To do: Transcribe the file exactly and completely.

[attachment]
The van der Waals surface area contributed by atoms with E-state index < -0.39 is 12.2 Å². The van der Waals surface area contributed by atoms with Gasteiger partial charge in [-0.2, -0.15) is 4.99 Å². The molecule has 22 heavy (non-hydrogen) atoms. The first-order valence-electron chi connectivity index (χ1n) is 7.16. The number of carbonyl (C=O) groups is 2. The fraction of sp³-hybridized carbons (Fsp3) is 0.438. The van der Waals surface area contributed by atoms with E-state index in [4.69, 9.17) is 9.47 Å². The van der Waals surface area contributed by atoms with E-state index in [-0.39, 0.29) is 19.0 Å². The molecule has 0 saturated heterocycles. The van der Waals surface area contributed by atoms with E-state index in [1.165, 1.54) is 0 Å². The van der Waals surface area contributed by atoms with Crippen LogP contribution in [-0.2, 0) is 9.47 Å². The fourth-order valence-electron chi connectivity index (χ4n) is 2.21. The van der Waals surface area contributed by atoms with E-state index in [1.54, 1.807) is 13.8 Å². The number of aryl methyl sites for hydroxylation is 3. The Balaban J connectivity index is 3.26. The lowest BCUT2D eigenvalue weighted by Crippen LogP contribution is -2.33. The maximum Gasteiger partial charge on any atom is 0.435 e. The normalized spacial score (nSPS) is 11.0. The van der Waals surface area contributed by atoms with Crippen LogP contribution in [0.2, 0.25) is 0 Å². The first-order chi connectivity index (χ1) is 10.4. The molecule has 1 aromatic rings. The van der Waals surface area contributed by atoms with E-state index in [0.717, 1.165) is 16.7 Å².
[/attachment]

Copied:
The van der Waals surface area contributed by atoms with E-state index < -0.39 is 12.2 Å². The van der Waals surface area contributed by atoms with Gasteiger partial charge in [-0.2, -0.15) is 4.99 Å². The molecule has 22 heavy (non-hydrogen) atoms. The first-order valence-electron chi connectivity index (χ1n) is 7.16. The number of carbonyl (C=O) groups is 2. The fraction of sp³-hybridized carbons (Fsp3) is 0.438. The van der Waals surface area contributed by atoms with E-state index in [4.69, 9.17) is 9.47 Å². The van der Waals surface area contributed by atoms with E-state index in [-0.39, 0.29) is 19.0 Å². The molecule has 0 saturated heterocycles. The van der Waals surface area contributed by atoms with E-state index in [1.165, 1.54) is 0 Å². The van der Waals surface area contributed by atoms with Crippen LogP contribution in [-0.2, 0) is 9.47 Å². The fourth-order valence-electron chi connectivity index (χ4n) is 2.21. The van der Waals surface area contributed by atoms with E-state index in [1.54, 1.807) is 13.8 Å². The number of aryl methyl sites for hydroxylation is 3. The Balaban J connectivity index is 3.26. The lowest BCUT2D eigenvalue weighted by Crippen LogP contribution is -2.33. The maximum Gasteiger partial charge on any atom is 0.435 e. The normalized spacial score (nSPS) is 11.0. The van der Waals surface area contributed by atoms with Crippen LogP contribution in [0.2, 0.25) is 0 Å². The first-order chi connectivity index (χ1) is 10.4. The molecule has 1 aromatic rings. The van der Waals surface area contributed by atoms with E-state index in [0.717, 1.165) is 16.7 Å².